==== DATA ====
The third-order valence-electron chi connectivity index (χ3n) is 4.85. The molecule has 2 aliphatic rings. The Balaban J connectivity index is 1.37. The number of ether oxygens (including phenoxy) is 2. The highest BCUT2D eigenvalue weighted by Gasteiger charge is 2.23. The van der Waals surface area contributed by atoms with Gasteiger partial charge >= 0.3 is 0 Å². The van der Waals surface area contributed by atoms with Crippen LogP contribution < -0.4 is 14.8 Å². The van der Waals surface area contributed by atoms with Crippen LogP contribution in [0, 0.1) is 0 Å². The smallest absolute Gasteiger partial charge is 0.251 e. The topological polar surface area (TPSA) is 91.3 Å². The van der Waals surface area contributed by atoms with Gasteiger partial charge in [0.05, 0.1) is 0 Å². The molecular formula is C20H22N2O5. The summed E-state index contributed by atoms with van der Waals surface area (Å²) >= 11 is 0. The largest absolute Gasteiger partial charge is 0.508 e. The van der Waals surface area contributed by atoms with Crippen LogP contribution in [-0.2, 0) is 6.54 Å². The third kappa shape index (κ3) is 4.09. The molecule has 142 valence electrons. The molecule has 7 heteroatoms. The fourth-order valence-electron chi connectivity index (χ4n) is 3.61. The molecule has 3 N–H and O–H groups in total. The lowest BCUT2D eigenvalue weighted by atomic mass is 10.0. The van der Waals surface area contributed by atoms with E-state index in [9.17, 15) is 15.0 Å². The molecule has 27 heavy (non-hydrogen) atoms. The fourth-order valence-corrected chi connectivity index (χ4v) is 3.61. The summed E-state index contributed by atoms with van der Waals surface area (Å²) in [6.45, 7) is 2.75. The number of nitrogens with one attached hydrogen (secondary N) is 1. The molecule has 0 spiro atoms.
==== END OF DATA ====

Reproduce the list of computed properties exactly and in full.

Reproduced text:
The third-order valence-electron chi connectivity index (χ3n) is 4.85. The molecule has 2 aliphatic rings. The Balaban J connectivity index is 1.37. The number of ether oxygens (including phenoxy) is 2. The highest BCUT2D eigenvalue weighted by Gasteiger charge is 2.23. The van der Waals surface area contributed by atoms with Gasteiger partial charge >= 0.3 is 0 Å². The van der Waals surface area contributed by atoms with Crippen LogP contribution < -0.4 is 14.8 Å². The van der Waals surface area contributed by atoms with Crippen LogP contribution in [0, 0.1) is 0 Å². The smallest absolute Gasteiger partial charge is 0.251 e. The topological polar surface area (TPSA) is 91.3 Å². The van der Waals surface area contributed by atoms with Gasteiger partial charge in [0.05, 0.1) is 0 Å². The molecular formula is C20H22N2O5. The summed E-state index contributed by atoms with van der Waals surface area (Å²) >= 11 is 0. The largest absolute Gasteiger partial charge is 0.508 e. The van der Waals surface area contributed by atoms with Crippen LogP contribution in [-0.2, 0) is 6.54 Å². The third kappa shape index (κ3) is 4.09. The molecule has 142 valence electrons. The molecule has 7 heteroatoms. The fourth-order valence-electron chi connectivity index (χ4n) is 3.61. The molecule has 3 N–H and O–H groups in total. The lowest BCUT2D eigenvalue weighted by atomic mass is 10.0. The van der Waals surface area contributed by atoms with E-state index in [9.17, 15) is 15.0 Å². The molecule has 27 heavy (non-hydrogen) atoms. The fourth-order valence-corrected chi connectivity index (χ4v) is 3.61. The summed E-state index contributed by atoms with van der Waals surface area (Å²) in [6.45, 7) is 2.75. The number of nitrogens with one attached hydrogen (secondary N) is 1. The molecule has 0 spiro atoms.